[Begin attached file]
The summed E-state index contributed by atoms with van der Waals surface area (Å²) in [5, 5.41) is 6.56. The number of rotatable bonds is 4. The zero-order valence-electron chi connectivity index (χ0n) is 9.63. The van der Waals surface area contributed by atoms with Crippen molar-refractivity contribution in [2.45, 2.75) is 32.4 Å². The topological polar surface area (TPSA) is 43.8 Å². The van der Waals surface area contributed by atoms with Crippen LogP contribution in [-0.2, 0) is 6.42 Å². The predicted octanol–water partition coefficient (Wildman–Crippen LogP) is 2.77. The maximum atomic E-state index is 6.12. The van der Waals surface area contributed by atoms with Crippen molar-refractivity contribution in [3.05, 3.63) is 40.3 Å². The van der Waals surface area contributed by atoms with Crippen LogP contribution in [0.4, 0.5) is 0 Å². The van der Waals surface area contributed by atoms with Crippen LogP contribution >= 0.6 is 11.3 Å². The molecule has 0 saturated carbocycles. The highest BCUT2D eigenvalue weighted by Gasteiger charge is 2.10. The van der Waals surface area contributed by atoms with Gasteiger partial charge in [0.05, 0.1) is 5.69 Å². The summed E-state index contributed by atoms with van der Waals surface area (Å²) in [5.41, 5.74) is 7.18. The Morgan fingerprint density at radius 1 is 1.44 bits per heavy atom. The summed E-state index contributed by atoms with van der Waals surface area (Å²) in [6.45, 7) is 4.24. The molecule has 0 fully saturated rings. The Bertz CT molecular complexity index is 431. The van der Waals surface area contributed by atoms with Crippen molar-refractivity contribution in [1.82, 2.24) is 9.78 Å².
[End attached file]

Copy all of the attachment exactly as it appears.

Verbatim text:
The summed E-state index contributed by atoms with van der Waals surface area (Å²) in [5, 5.41) is 6.56. The number of rotatable bonds is 4. The zero-order valence-electron chi connectivity index (χ0n) is 9.63. The van der Waals surface area contributed by atoms with Crippen molar-refractivity contribution in [2.45, 2.75) is 32.4 Å². The topological polar surface area (TPSA) is 43.8 Å². The van der Waals surface area contributed by atoms with Crippen LogP contribution in [-0.2, 0) is 6.42 Å². The predicted octanol–water partition coefficient (Wildman–Crippen LogP) is 2.77. The maximum atomic E-state index is 6.12. The van der Waals surface area contributed by atoms with Crippen molar-refractivity contribution in [3.05, 3.63) is 40.3 Å². The van der Waals surface area contributed by atoms with Crippen LogP contribution in [0.4, 0.5) is 0 Å². The van der Waals surface area contributed by atoms with Crippen LogP contribution >= 0.6 is 11.3 Å². The molecule has 0 saturated carbocycles. The highest BCUT2D eigenvalue weighted by Gasteiger charge is 2.10. The van der Waals surface area contributed by atoms with Gasteiger partial charge in [0.05, 0.1) is 5.69 Å². The summed E-state index contributed by atoms with van der Waals surface area (Å²) in [5.41, 5.74) is 7.18. The Morgan fingerprint density at radius 1 is 1.44 bits per heavy atom. The summed E-state index contributed by atoms with van der Waals surface area (Å²) in [6.45, 7) is 4.24. The molecule has 0 fully saturated rings. The Bertz CT molecular complexity index is 431. The van der Waals surface area contributed by atoms with Crippen molar-refractivity contribution in [1.82, 2.24) is 9.78 Å².